Foreword Reviews

Love for a Deaf Rebel

Schizophrenia on Bowen Island

Clarion Rating: 4 out of 5

Love for a Deaf Rebel is a moving memoir about the difficulty of dealing with a loved one’s mental illness and physical disabilities.

Derrick King’s powerful memoir Love for a Deaf Rebel is about how falling in love with a deaf woman changed his life.

In the 1980s, King fell in love with Pearl, a beautiful, independent woman who was born deaf. They meet by chance: having lunch in the same food court, King was mesmerized by her elegance. They exchanged handwritten notes, through which Pearl opened herself up to King, describing the abuses she experienced and the difficulties that come with deafness, including having others believe her to be incapable of reacting to the world around her.

At a slow, cautious rate, Pearl and King began having lunch a few times a week; their friendship deepened. But Pearl had seen psychiatrists in the past. Despite his affection for her, King determined that he had to let Pearl go: “Watching Pearl collapse was like suffering the slow death of a partner with no way to say goodbye.” Pearl was later diagnosed with schizophrenia.

King’s love for Pearl is conveyed throughout in concise, accessible terms that capture the challenges of falling in love with a person who sees the world in a different way well. This most often occurs through records of their exchanges: Pearl asserts that most hearing women would never marry a deaf man, and suggests that hearing men are sexually attracted to deaf women. Compelling arguments about God, religion, and destiny also occur, with Pearl saying: “If there is God there is no deafness, no father death, no rape. Get it?”

And when the book covers technical and medical information related to Pearl’s disease, it does so in a manner that’s considerate of audiences without expertise: of hearing abilities and disabilities, Pearl shares the comparison of “140 decibels in your good ear. You hear a jet fly like I hear a pin drop.” The book’s coverage of the physical and psychological abuse that Pearl experienced is more sobering; it also comes in Pearl’s words: “I did not resist. No point to shout at a deaf party.”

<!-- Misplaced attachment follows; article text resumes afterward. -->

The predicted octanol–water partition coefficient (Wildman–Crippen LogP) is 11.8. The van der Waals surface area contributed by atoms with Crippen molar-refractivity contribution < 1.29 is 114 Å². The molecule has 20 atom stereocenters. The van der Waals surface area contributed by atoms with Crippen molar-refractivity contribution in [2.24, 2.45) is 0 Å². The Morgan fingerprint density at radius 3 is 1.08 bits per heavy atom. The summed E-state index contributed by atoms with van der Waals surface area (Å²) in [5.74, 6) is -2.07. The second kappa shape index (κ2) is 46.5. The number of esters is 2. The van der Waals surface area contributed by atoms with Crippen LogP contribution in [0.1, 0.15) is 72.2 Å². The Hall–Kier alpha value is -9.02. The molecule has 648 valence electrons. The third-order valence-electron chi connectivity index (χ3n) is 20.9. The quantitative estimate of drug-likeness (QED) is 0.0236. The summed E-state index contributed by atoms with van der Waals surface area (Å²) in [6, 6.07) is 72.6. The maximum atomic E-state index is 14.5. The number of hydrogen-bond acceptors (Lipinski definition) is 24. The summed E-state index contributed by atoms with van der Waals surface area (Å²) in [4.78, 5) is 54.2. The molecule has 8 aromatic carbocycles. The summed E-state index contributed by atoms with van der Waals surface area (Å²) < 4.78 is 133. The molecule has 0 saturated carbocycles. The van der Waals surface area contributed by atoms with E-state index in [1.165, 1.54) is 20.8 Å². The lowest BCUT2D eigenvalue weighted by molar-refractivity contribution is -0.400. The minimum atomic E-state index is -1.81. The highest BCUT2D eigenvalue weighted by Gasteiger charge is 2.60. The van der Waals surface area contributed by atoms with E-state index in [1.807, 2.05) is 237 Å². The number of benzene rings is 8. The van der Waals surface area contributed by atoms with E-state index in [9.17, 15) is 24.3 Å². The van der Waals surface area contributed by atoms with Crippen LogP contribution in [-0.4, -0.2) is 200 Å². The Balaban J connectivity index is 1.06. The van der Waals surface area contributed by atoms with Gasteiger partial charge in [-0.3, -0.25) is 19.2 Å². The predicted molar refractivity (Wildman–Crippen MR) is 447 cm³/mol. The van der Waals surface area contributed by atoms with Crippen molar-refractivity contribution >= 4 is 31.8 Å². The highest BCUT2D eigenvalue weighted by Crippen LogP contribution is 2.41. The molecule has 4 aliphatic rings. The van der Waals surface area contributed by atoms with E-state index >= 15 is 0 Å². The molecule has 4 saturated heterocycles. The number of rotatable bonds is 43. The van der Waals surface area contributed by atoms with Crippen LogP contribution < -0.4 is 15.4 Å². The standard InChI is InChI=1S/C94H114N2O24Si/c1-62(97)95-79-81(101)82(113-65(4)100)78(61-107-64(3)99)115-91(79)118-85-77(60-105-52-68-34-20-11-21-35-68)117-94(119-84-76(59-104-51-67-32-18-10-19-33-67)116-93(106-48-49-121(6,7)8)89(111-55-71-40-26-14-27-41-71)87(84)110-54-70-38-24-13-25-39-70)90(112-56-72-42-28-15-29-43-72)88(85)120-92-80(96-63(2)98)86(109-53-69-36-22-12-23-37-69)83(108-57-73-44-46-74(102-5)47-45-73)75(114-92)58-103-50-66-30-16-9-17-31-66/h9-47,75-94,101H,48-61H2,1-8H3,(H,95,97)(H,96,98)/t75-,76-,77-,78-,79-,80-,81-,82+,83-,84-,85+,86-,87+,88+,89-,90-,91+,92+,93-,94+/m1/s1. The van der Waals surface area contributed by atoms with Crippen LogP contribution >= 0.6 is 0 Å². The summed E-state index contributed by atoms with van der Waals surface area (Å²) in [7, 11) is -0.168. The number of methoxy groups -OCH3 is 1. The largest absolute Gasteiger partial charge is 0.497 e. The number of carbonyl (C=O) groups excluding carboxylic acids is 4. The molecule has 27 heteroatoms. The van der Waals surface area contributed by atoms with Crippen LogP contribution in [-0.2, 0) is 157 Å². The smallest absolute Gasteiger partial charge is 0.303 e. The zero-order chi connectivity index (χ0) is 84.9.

Indeed, the book’s most moving portions are its conversations between King and Pearl, which are recreated from transcripts, notes, and records. King’s narration strives to authentically capture his feelings in the moment. He reserves his revelations about Pearl’s earliest history for last. Though in many ways a scarred and broken women, she’s also memorialized as honest, trustworthy, and real. The book ends with a letter from Pearl’s family to King, giving, in brief, their side of the story.

Love for a Deaf Rebel is a moving memoir about the difficulty of dealing with a loved one’s mental illness and physical disabilities.

Reviewed by Anna Maria Colivicchi

Disclosure: This article is not an endorsement, but a review. The publisher of this book provided free copies of the book and paid a small fee to have their book reviewed by a professional reviewer. Foreword Reviews and Clarion Reviews make no guarantee that the publisher will receive a positive review. Foreword Magazine, Inc. is disclosing this in accordance with the Federal Trade Commission’s 16 CFR, Part 255.

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